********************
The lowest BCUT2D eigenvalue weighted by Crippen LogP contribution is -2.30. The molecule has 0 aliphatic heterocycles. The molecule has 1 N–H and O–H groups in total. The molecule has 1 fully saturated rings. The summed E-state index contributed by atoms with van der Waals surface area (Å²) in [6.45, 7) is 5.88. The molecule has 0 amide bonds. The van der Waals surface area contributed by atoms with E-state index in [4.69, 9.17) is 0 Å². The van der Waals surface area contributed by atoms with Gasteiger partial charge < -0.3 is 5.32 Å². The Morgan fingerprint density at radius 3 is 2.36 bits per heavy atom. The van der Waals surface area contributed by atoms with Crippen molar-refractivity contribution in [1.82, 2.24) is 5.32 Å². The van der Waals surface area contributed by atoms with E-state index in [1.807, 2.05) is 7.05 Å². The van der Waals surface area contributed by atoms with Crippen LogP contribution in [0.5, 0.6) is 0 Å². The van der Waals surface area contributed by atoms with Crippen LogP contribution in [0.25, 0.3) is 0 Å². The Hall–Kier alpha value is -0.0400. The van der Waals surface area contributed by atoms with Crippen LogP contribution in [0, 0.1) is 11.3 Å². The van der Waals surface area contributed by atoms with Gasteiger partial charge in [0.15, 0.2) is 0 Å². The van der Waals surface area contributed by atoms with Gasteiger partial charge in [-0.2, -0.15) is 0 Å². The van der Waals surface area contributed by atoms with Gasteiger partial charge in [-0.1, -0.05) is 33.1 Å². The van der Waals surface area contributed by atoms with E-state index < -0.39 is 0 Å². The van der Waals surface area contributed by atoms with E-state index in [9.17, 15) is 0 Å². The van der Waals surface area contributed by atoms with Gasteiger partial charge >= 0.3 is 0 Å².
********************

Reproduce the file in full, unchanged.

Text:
The lowest BCUT2D eigenvalue weighted by Crippen LogP contribution is -2.30. The molecule has 0 aliphatic heterocycles. The molecule has 1 N–H and O–H groups in total. The molecule has 1 fully saturated rings. The summed E-state index contributed by atoms with van der Waals surface area (Å²) in [6.45, 7) is 5.88. The molecule has 0 amide bonds. The van der Waals surface area contributed by atoms with E-state index in [4.69, 9.17) is 0 Å². The van der Waals surface area contributed by atoms with Gasteiger partial charge < -0.3 is 5.32 Å². The Morgan fingerprint density at radius 3 is 2.36 bits per heavy atom. The van der Waals surface area contributed by atoms with Crippen molar-refractivity contribution in [1.82, 2.24) is 5.32 Å². The van der Waals surface area contributed by atoms with E-state index in [1.807, 2.05) is 7.05 Å². The van der Waals surface area contributed by atoms with Crippen LogP contribution in [0.5, 0.6) is 0 Å². The van der Waals surface area contributed by atoms with Crippen LogP contribution in [0.25, 0.3) is 0 Å². The Hall–Kier alpha value is -0.0400. The van der Waals surface area contributed by atoms with Crippen LogP contribution in [0, 0.1) is 11.3 Å². The van der Waals surface area contributed by atoms with Gasteiger partial charge in [0.15, 0.2) is 0 Å². The van der Waals surface area contributed by atoms with Gasteiger partial charge in [-0.2, -0.15) is 0 Å². The van der Waals surface area contributed by atoms with Gasteiger partial charge in [-0.1, -0.05) is 33.1 Å². The van der Waals surface area contributed by atoms with E-state index < -0.39 is 0 Å². The van der Waals surface area contributed by atoms with E-state index in [9.17, 15) is 0 Å². The van der Waals surface area contributed by atoms with Gasteiger partial charge >= 0.3 is 0 Å².